Brutus: A Tragic Hero in Shakespeare´s Julius Caesar

Brutus: A Tragic Hero in Shakespeare´s Julius Caesar

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     The definition of a tragic hero is perceived as on who is neither wicked nor purely innocent, one who “is brave and noble but guilty of the tragic flaw of assuming that honorable ends justify dishonorable means”. In The Tragedy of Julius Caesar, Brutus takes the role of the tragic hero. Brutus’s honor, nobility, and self-righteousness makes him “a tragic figure, if not the hero” (Catherine C. Dominic).

     As the play opens, Brutus is known as a Roman nobleman and a member of one of the most illustrious families in Rome. He is first seen in Act I, scene ii, as one of Caesar’s “close friends” who is part of his entourage. But while alone with Cassius he is persuaded into taking a part in the assassination of Caesar. He is weary at first, and it seems as though it took Cassius some time to talk him into agreeing, yet Brutus looked at Caesar as some type of threat as well.

     As a “speculative man of high motives and refined sensibility”(Catherine C. Dominic) Brutus does have his confusion of motives. Act I, scene ii, is the first we see his weakness, “his concern with reputation and appearance, his subtle vanity and pride”(Gayle Green). Yet the main bases of Brutus’s bewilderment of motives takes place in Act II, scene I, with his famous soliloquy beginning with “It must be by his death”. This speech may be the turning point in which Brutus feels better about the assassination of his once called friend.

     Further in the play, Brutus is found in the orchard (Act II, scene I ) where the rest of the conspirators join in. This is where Cassius announces that Mark Antony should also be killed along with Caesar. At this point, Brutus objects, saying “Our Course will seem to bloody. Let us

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be sacrifices, but not butchers”(The Tragedy of Julius Caesar). Brutus shows forth his self-righteousness as he makes the murder to be a ritual sacrifice. This attitude continues over to Act III, scene I , after they kill Caesar. Brutus is the one to call everyone to bathe their hands in Caesar’s blood. This is a symbol of righteousness.

     At the funeral oration Brutus gives Mark Antony permission to speak, in doing so the crowd turns on Brutus, in favor to what Antony has to say about Caesar. As Mark Antony gives his clever speech, the crowd turns on Brutus and is in favor of Antony.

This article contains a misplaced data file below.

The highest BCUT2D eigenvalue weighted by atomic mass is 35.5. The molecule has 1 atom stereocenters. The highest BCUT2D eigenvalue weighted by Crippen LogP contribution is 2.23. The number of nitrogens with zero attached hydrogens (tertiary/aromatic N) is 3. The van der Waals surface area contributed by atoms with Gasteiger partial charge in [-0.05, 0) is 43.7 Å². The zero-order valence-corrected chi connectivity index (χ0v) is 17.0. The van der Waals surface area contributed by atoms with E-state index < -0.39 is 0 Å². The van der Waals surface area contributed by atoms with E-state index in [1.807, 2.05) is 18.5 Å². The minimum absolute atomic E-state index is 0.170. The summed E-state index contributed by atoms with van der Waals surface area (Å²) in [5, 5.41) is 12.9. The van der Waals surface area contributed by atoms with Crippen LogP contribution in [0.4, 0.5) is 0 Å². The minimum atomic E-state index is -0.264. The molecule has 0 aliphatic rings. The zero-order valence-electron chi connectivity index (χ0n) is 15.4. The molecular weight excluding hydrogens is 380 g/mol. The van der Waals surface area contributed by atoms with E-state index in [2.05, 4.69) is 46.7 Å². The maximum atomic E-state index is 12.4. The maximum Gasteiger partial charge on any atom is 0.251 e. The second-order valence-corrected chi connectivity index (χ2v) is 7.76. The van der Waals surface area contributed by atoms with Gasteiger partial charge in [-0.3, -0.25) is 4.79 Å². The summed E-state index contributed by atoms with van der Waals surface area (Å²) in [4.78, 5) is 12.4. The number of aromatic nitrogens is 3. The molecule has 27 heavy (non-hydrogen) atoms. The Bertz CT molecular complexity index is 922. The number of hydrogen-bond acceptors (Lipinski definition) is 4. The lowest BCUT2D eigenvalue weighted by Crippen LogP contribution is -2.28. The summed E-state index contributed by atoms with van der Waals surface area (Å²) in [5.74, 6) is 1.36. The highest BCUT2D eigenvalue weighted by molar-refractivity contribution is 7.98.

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After seeing how the crowd turned on the conspirators, Brutus is having second thoughts to what he has done. In Act IV, scene iii , Brutus has a lengthy exchange of words with Cassius about the consequences of the murder. Although thoughts of regret flow through his head, Brutus still believes the assassination to be a honorable act in saving the Republicanism. After the quarrel with Cassius is done, Brutus reveals to the readers that his wife has committed suicide as result of the turn of events that have happened. After this Brutus insists on fighting a battle at Philippi, against Cassius’s will, they go forth with it. Little did Brutus know, it would be resulted in Octavius’s favor. Finally, in Philippi, Brutus cannot sleep because he sees an image of Caesar’s ghost representing Brutus’s evil spirit.

     As the play reached the battle at Philippi, Brutus’s forces are defeated and on man is captured leading to Brutus’s own death. The same sword in which took Caesar’s life was now to be Brutus’s fate. In Act V, scene v, Mark Antony cites a brief eulogy over Brutus’s dead corpse, “the noblest Roman of them all”(pg. 396, Act V, scene iv, line 68). He also says that Brutus was

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the only conspirator not envious of Caesar (

     Brutus did not act for himself, but for his country. Trying to save their republican traditions. Because he is a honorable man, Brutus goes against his will to act in the conspiracy. As a tragic hero, he is a “self-righteous reformer whose political and personal delusions invite disaster” ( Oscar James Campell ) . It is not his notion to kill Caesar, it is Cassius. Tragically, he is pulled into the conspiracy, with the thought it would help his country. Brutus is so caught up with doing good for the people that he is prepared to kill his “friend”. It was Cassius who corrupted to honorable Brutus. As Cassius makes him agree Brutus is “with himself at war”